As a Festival that celebrates international literature, many of the titles we present on stage derive from original works in languages other than English. We spoke to translator and author Michael Berry about the role of the translator, the most challenging book he’s translated and more.
Photo credit Thessaloniki Book Fair.
Francophonie were the guest of honour at Greece’s Thessaloniki International Book Fair this past May. We wanted to publish Maxime Raymond Bock’s blog post in the original French text with the full English translation (translated by Melissa Bull) to follow it. If you’d also like to see the thoughts of all three authors who attended—Maxime Raymond Bock, Shari Lapena and Alissa York—then check out From Thessaloniki, With Love: Canadian Authors in Greece.
Michael Mirolla discusses writers who’ve influenced him and why he enjoys writing short stories in our Five Questions series. Mirolla will be launching his new short story collection, The Photographer in Search of Death, on Tuesday, January 30th at 6:30 pm with fellow Exile Editions author Martha Bátiz (Plaza Requiem).
IFOA: In a recent interview with Christine Cowley, you referred to the collection as speculative fiction. Tell us a bit about how The Photographer In Search of Death fits the description?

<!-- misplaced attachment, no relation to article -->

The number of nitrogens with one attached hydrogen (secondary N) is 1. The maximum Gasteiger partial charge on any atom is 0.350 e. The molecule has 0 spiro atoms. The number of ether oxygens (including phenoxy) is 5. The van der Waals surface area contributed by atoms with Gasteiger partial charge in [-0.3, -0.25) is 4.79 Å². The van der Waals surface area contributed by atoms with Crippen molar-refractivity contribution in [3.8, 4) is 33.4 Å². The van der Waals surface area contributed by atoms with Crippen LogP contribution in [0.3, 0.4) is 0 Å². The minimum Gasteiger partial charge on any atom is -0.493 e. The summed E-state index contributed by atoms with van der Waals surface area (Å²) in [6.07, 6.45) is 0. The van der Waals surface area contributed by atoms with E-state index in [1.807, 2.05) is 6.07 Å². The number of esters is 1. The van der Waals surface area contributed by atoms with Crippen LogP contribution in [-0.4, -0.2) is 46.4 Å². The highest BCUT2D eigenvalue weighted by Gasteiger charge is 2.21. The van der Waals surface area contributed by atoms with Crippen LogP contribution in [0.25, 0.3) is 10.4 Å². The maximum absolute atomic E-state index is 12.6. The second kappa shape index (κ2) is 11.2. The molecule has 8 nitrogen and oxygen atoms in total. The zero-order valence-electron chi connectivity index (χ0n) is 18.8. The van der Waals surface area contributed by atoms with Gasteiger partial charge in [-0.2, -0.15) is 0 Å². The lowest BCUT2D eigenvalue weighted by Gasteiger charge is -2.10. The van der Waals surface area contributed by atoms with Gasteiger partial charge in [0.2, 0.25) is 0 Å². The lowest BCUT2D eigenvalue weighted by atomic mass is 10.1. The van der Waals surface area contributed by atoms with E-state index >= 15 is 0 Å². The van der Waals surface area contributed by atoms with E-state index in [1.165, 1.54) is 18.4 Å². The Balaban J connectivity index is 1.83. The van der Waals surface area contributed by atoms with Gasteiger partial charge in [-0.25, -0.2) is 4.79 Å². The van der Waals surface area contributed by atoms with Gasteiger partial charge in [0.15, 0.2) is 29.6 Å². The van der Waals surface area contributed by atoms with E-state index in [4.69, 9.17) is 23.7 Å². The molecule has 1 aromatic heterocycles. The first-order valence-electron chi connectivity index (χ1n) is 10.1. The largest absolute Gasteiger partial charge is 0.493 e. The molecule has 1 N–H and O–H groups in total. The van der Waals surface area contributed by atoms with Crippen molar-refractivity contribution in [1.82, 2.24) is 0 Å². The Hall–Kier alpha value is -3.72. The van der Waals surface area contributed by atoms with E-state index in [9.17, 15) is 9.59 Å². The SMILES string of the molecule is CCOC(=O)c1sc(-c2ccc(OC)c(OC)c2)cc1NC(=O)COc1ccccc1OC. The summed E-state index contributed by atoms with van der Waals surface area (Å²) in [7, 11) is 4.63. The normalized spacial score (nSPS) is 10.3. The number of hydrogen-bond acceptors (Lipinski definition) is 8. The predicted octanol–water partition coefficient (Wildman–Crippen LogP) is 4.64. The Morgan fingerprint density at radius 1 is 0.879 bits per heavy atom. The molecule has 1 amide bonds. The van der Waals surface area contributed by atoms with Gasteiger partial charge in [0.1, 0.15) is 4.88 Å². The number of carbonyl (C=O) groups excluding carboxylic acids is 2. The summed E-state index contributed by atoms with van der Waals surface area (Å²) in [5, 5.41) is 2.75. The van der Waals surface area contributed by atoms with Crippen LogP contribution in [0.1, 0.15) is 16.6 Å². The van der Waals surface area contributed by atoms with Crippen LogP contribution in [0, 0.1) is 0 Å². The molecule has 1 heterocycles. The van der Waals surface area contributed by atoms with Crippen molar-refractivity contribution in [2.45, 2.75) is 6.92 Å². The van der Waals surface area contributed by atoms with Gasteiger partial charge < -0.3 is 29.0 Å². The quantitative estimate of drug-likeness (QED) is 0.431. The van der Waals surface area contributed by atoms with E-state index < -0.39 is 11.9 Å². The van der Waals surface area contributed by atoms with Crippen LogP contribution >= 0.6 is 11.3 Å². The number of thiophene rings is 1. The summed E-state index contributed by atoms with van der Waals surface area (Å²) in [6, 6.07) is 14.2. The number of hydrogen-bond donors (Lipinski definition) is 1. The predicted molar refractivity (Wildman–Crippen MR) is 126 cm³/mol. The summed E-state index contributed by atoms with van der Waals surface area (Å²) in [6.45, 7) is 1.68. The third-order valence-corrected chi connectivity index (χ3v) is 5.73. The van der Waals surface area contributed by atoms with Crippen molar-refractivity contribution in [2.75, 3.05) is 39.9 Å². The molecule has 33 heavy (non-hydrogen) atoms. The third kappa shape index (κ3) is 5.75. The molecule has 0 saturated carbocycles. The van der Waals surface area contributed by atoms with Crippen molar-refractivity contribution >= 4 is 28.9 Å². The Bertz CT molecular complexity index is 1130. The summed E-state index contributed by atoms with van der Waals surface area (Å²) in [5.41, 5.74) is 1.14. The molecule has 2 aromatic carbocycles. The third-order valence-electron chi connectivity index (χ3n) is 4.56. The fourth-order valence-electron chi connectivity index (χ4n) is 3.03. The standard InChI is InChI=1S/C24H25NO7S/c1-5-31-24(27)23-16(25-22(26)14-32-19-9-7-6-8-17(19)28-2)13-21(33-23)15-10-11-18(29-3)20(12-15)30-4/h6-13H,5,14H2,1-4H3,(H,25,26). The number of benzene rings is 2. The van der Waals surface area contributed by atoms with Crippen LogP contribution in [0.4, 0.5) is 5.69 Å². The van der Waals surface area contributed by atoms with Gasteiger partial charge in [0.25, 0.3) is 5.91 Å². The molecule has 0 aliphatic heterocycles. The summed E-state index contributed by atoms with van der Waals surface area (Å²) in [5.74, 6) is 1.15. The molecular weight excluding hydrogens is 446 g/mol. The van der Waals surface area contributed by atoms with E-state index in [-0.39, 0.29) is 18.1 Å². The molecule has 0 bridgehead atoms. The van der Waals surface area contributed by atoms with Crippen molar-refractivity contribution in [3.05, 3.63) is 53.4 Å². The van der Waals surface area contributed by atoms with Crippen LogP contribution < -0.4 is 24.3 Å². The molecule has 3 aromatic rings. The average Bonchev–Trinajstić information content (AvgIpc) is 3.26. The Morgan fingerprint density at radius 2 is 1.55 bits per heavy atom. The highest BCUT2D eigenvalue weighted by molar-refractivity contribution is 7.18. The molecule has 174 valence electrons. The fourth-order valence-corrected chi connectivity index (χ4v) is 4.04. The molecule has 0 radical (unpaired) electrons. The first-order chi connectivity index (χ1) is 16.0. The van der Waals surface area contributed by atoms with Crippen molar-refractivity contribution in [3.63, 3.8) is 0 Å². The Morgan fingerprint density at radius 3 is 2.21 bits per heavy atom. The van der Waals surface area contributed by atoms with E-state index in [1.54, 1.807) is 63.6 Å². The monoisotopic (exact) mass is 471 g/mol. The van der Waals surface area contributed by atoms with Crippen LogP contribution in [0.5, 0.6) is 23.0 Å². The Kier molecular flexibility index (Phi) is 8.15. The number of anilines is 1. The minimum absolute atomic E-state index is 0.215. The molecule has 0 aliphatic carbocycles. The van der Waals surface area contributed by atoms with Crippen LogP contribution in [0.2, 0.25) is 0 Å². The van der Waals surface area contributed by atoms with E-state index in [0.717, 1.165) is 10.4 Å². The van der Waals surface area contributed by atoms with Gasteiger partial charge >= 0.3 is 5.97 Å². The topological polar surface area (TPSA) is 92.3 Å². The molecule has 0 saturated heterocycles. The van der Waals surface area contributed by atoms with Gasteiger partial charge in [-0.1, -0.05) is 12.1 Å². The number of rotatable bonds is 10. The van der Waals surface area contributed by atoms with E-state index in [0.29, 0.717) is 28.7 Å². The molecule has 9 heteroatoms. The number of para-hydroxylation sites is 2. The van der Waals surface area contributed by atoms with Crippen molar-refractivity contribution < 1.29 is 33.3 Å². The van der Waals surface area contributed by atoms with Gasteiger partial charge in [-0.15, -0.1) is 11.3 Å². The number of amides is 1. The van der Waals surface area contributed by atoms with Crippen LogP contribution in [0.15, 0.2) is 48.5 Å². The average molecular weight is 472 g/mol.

Michael Mirolla: I see “speculative fiction” as a description that encompasses a number of fictions (magical realism, surrealism, meta-fiction, science fiction). What they have in common is the idea that they are creating worlds rather than simply inhabiting them. Thus we get “what ifs” rather than “whats”.
They are also fictions of ideas rather than simply interactions between humans. To me, the best of these are those that can combine ideas with human interactions. That is, thoughts with a heart. I hope that, in a small way, The Photographer works towards achieving that aim and thus can fit under the speculative fiction umbrella.
By David Bradford
The Delegate Programme is an opportunity for local authors and journalists to enrich the level of discussion at select events throughout the International Festival of Authors. David Bradford—author of Call Out and contributor to The Unpublished City—wrote about his experience as an IFOA 2017 delegate and for him, it turned the reader-writer relationship into a tangible experience.
“Every time I failed at something,” Eileen Myles told the Brigantine Room audience over Skype, “I could write.” It’s an old, truthful thing Andre Alexis and Kia Corthron seemed to recognize, one which I know well from my better nights, as well as my worst ones.
In a room full of honest-to-God readers, though, I found myself wondering how well they may have recognized Myles’s sentiment for themselves. I wondered how they might connect it with their own failures, and their own reach for that personal thing that wouldn’t let them down—how often that something might have been in the words of others. It reminded me that we writers all started, and hopefully remain first and foremost, readers. That often what we write begins with something we read—out of an impulse to look in a book for something we’ve failed to find elsewhere.